Optimizing Digestion – healthy eating habits that go right to the gut!
Did you know digestion begins in the mouth? As you start to chew your food, digestive enzymes found in saliva begin to break it down, preparing for nutrient absorption. Saliva also makes the food more alkaline, which creates less bloating and gas.
Chewing is crucial for proper digestion and eating slowly is known to help prevent common digestive issues such as indigestion, bloating and gas.
Also, In order to achieve maximum absorption of the food’s nutrients, it’s important to chew your food thoroughly. Chewing food thoroughly also helps slow down your eating pace which may result in eating less which can lead to weight loss.
In today’s culture, we are always rushing from here to there. We have so much to do with limited time. This often leads to eating fast foods and eating our foods fast. Both of these will affect your digestion and how you feel after your meals.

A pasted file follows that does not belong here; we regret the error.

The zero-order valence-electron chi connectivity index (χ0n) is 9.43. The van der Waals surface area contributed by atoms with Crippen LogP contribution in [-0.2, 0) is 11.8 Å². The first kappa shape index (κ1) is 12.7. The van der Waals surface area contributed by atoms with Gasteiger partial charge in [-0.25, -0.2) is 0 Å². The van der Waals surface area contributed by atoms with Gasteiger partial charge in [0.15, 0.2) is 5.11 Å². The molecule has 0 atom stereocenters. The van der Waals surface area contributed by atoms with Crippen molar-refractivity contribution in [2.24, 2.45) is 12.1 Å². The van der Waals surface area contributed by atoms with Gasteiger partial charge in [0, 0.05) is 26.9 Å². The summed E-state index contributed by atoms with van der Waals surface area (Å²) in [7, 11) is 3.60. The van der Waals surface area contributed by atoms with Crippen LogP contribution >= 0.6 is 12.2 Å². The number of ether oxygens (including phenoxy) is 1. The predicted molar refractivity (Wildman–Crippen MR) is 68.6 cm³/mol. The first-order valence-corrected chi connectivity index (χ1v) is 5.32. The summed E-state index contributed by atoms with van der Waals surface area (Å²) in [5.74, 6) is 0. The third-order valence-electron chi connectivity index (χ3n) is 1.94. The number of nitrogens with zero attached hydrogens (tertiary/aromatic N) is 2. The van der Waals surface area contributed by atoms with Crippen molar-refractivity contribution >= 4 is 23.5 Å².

How you chew your food is a little thing that will matter!
If you typically don’t pay attention to how you chew it may take a number of meals to get into the habit.
- Choose one meal next week and chew each bite 25 times. Put it on your calendar or set an alarm on your phone.
- Place an object on your table to remind you to focus on chewing
- Try putting your utensils down between bites to help you better concentrate on chewing.
- Count your bites, aiming for 25 times or until it is somewhat liquefied.
- Focus on your food. Avoid watching television or scrolling on a mobile device.
- Try and observe the taste, smell, color, and texture of the food you’re eating while chewing. Taking the time to chew will help you to enjoy the whole spectrum of tastes and aromas in your food and will help slow your chewing process.
- Take deep breaths, chew, and let the simple act of chewing relax you.
- Try not to eat at least 4 hours before bed. Instead, drink a glass of warm lemon water.
It’s always good to note any changes body and how you feel after the meal. Be intentional and journal your findings. When you recognize and remember you had better digestion, increased energy, longer lengths of time until you’re hungry again, etc., you will more likely continue this digestive practice.